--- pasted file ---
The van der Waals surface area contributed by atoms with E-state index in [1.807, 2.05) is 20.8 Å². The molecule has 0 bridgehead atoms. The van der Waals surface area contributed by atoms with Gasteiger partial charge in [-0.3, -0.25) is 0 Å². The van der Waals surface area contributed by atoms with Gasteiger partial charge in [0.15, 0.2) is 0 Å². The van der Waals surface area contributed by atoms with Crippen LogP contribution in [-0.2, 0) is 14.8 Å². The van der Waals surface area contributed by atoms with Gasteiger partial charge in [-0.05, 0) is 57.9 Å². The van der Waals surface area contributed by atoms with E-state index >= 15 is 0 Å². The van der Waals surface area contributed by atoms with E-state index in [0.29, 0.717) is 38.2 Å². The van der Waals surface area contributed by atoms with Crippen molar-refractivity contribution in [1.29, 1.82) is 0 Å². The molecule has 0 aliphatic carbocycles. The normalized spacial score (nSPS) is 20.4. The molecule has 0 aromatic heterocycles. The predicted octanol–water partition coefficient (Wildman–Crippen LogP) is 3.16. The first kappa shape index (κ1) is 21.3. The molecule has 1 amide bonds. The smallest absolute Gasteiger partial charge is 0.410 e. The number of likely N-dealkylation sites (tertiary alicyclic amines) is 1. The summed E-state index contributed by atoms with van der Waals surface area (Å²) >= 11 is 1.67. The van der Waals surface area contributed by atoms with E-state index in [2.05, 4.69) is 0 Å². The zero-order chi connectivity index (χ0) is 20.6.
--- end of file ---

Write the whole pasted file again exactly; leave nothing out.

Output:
The van der Waals surface area contributed by atoms with E-state index in [1.807, 2.05) is 20.8 Å². The molecule has 0 bridgehead atoms. The van der Waals surface area contributed by atoms with Gasteiger partial charge in [-0.3, -0.25) is 0 Å². The van der Waals surface area contributed by atoms with Gasteiger partial charge in [0.15, 0.2) is 0 Å². The van der Waals surface area contributed by atoms with Crippen LogP contribution in [-0.2, 0) is 14.8 Å². The van der Waals surface area contributed by atoms with Gasteiger partial charge in [-0.05, 0) is 57.9 Å². The van der Waals surface area contributed by atoms with E-state index >= 15 is 0 Å². The van der Waals surface area contributed by atoms with E-state index in [0.29, 0.717) is 38.2 Å². The van der Waals surface area contributed by atoms with Crippen molar-refractivity contribution in [1.29, 1.82) is 0 Å². The molecule has 0 aliphatic carbocycles. The normalized spacial score (nSPS) is 20.4. The molecule has 0 aromatic heterocycles. The predicted octanol–water partition coefficient (Wildman–Crippen LogP) is 3.16. The first kappa shape index (κ1) is 21.3. The molecule has 1 amide bonds. The smallest absolute Gasteiger partial charge is 0.410 e. The number of likely N-dealkylation sites (tertiary alicyclic amines) is 1. The summed E-state index contributed by atoms with van der Waals surface area (Å²) >= 11 is 1.67. The van der Waals surface area contributed by atoms with E-state index in [2.05, 4.69) is 0 Å². The zero-order chi connectivity index (χ0) is 20.6.